7. High satisfaction rate with CBCT® Program instructor's performance (CBCT® Evaluation Survey) [ Time Frame: 8 weeks ]
    Designed to assess acceptance and adherence to the CBCT® Program. It consists of 20 items that evaluate: (1) attendance, (2) time (minutes) of home practice, (3) whether participants practiced with audio recordings or not, (4) frequency of practice, (5) whether participants intend to attend to future CBCT® Program courses or not,(6)whether participants would recommend CBCT® Program or not, (7) satisfaction with CBCT® Program instructor's performance and (8) whether participants intend to continue with daily practice at home.

  8. High intention rate to continue with daily practice at home (CBCT® Evaluation Survey) [ Time Frame: 8 weeks ]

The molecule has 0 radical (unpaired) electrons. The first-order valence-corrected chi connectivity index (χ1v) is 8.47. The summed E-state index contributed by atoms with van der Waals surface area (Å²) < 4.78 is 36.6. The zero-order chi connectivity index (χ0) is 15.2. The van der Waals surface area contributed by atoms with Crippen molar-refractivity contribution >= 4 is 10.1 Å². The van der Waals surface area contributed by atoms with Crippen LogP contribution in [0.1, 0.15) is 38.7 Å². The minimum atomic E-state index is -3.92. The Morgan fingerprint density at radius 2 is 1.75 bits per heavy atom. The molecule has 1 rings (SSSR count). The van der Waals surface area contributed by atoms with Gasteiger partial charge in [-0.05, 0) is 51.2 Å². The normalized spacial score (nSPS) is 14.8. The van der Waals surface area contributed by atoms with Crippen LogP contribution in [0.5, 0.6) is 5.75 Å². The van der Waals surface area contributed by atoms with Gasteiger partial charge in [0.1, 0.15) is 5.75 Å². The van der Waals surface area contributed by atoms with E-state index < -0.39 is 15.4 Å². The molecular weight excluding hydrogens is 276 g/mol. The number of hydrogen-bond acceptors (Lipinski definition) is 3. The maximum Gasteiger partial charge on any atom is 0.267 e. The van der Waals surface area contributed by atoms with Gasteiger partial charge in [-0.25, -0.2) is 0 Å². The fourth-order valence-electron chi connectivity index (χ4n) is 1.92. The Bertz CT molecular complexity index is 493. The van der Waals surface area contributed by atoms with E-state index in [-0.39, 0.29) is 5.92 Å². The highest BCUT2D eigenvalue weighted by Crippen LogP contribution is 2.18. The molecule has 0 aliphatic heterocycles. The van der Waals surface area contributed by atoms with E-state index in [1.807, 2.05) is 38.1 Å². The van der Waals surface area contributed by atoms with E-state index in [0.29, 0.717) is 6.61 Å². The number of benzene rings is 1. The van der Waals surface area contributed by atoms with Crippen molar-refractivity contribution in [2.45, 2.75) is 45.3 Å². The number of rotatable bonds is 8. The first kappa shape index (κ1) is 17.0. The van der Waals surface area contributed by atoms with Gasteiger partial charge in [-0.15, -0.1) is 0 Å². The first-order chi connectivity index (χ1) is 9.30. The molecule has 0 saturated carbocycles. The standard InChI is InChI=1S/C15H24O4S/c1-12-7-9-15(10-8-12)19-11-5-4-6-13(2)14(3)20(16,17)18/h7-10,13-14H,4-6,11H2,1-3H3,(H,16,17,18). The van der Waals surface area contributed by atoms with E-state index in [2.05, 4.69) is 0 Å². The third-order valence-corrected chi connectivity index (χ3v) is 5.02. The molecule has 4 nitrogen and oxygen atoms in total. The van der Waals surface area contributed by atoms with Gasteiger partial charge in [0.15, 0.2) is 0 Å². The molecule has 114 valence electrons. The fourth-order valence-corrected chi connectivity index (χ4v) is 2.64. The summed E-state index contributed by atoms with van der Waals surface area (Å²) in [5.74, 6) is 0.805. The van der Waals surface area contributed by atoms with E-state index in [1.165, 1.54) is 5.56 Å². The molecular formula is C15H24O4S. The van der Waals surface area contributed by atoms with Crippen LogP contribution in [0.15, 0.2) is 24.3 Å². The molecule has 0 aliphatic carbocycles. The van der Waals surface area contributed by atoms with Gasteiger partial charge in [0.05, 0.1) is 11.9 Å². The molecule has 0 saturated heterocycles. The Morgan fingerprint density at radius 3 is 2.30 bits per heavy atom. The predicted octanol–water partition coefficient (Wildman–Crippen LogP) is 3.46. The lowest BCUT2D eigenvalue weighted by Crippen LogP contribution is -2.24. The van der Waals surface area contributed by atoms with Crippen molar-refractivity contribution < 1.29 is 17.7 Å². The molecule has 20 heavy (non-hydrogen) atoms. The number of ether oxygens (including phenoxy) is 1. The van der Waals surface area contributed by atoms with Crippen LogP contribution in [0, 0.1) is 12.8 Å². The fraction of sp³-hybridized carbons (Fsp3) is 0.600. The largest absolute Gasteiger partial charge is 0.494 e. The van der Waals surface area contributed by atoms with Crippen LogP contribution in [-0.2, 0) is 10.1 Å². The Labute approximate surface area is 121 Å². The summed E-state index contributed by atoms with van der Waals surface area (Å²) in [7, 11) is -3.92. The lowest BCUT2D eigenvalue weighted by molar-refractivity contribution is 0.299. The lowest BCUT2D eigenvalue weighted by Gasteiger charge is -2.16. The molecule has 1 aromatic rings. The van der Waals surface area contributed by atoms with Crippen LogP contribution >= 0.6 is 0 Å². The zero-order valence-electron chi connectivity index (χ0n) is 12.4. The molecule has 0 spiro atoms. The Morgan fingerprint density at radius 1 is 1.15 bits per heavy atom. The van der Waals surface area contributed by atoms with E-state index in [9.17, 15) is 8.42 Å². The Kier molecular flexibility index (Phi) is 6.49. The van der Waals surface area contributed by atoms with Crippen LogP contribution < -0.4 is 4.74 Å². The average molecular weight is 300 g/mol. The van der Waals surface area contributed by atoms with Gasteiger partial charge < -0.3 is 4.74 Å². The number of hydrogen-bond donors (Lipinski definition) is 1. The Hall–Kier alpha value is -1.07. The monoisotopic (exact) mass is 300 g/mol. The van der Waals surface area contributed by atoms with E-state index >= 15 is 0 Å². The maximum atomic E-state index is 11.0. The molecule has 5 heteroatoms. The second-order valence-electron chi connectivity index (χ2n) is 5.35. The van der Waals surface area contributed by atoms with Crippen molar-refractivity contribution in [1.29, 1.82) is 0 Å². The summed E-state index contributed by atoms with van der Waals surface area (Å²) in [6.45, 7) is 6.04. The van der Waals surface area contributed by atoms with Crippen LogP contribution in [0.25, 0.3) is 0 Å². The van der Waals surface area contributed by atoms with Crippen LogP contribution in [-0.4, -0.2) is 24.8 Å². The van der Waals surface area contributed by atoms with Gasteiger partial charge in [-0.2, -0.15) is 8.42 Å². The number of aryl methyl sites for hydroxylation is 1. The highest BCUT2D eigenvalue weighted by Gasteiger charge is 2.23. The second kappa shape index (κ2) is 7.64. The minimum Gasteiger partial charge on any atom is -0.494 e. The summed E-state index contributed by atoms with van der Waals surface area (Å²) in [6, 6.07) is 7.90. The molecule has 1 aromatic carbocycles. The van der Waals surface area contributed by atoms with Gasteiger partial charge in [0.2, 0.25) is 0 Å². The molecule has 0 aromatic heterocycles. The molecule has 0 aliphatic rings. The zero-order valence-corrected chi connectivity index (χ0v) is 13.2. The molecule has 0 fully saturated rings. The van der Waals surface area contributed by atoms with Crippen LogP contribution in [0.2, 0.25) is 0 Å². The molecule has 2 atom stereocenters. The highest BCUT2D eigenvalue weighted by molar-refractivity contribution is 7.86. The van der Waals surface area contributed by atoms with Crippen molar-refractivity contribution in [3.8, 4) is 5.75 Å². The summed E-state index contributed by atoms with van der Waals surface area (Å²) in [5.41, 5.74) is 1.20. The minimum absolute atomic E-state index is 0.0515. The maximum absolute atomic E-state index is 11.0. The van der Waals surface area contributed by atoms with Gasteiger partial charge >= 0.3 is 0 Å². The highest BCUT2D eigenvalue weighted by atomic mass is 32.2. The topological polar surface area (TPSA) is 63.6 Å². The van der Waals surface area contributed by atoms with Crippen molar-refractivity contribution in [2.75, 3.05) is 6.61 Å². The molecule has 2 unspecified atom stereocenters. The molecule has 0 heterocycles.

Designed to assess acceptance and adherence to the CBCT® Program. It consists of 20 items that evaluate: (1) attendance, (2) time (minutes) of home practice, (3) whether participants practiced with audio recordings or not, (4) frequency of practice, (5) whether participants intend to attend to future CBCT® Program courses or not,(6)whether participants would recommend CBCT® Program or not, (7) satisfaction with CBCT® Program instructor's performance and (8) whether participants intend to continue with daily practice at home.



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Ages Eligible for Study:   25 Years to 75 Years   (Adult, Older Adult)
Sexes Eligible for Study:   All
Accepts Healthy Volunteers:   No
Criteria

Inclusion Criteria:

  • Being aged between 35 and 75 years,
  • Being able to read and write using the Spanish language,
  • History of treated Breast Cancer within the past 15 years,
  • Free from oncological illness